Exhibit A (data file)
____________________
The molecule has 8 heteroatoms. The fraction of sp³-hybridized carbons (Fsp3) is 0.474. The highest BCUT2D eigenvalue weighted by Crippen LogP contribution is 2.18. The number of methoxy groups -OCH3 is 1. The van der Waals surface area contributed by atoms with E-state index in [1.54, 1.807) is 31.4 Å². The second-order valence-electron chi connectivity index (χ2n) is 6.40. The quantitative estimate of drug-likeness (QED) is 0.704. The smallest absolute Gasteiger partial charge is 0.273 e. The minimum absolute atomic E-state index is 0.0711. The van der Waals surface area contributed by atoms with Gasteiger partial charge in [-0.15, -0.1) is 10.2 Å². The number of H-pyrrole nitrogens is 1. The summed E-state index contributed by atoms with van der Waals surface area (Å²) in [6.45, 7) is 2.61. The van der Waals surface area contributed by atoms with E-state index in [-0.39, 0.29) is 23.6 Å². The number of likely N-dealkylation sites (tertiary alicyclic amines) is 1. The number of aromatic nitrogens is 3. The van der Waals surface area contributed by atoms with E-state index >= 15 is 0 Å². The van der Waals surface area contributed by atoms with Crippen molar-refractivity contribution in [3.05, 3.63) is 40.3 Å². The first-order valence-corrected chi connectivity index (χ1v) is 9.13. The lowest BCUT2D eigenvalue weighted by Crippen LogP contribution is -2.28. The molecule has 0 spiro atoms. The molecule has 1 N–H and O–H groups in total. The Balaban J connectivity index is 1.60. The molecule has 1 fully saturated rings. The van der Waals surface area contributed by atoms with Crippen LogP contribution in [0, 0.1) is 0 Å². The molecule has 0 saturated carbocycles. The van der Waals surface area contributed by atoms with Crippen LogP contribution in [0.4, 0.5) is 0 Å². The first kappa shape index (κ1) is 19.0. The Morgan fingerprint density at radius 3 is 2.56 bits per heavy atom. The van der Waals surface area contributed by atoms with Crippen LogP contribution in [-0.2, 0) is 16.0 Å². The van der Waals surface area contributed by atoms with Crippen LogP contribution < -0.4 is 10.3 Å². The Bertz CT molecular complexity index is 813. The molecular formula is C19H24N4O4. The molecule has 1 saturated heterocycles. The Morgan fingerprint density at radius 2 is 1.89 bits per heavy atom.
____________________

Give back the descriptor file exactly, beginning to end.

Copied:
The molecule has 8 heteroatoms. The fraction of sp³-hybridized carbons (Fsp3) is 0.474. The highest BCUT2D eigenvalue weighted by Crippen LogP contribution is 2.18. The number of methoxy groups -OCH3 is 1. The van der Waals surface area contributed by atoms with E-state index in [1.54, 1.807) is 31.4 Å². The second-order valence-electron chi connectivity index (χ2n) is 6.40. The quantitative estimate of drug-likeness (QED) is 0.704. The smallest absolute Gasteiger partial charge is 0.273 e. The minimum absolute atomic E-state index is 0.0711. The van der Waals surface area contributed by atoms with Gasteiger partial charge in [-0.15, -0.1) is 10.2 Å². The number of H-pyrrole nitrogens is 1. The summed E-state index contributed by atoms with van der Waals surface area (Å²) in [6.45, 7) is 2.61. The van der Waals surface area contributed by atoms with E-state index in [-0.39, 0.29) is 23.6 Å². The number of likely N-dealkylation sites (tertiary alicyclic amines) is 1. The number of aromatic nitrogens is 3. The van der Waals surface area contributed by atoms with E-state index >= 15 is 0 Å². The van der Waals surface area contributed by atoms with Crippen molar-refractivity contribution in [3.05, 3.63) is 40.3 Å². The first-order valence-corrected chi connectivity index (χ1v) is 9.13. The lowest BCUT2D eigenvalue weighted by Crippen LogP contribution is -2.28. The molecule has 0 spiro atoms. The molecule has 1 N–H and O–H groups in total. The Balaban J connectivity index is 1.60. The molecule has 1 fully saturated rings. The van der Waals surface area contributed by atoms with Crippen LogP contribution in [0, 0.1) is 0 Å². The molecule has 0 saturated carbocycles. The van der Waals surface area contributed by atoms with Crippen LogP contribution in [0.4, 0.5) is 0 Å². The first kappa shape index (κ1) is 19.0. The Morgan fingerprint density at radius 3 is 2.56 bits per heavy atom. The van der Waals surface area contributed by atoms with Crippen LogP contribution in [-0.2, 0) is 16.0 Å². The van der Waals surface area contributed by atoms with Crippen LogP contribution < -0.4 is 10.3 Å². The Bertz CT molecular complexity index is 813. The molecular formula is C19H24N4O4. The molecule has 1 saturated heterocycles. The Morgan fingerprint density at radius 2 is 1.89 bits per heavy atom.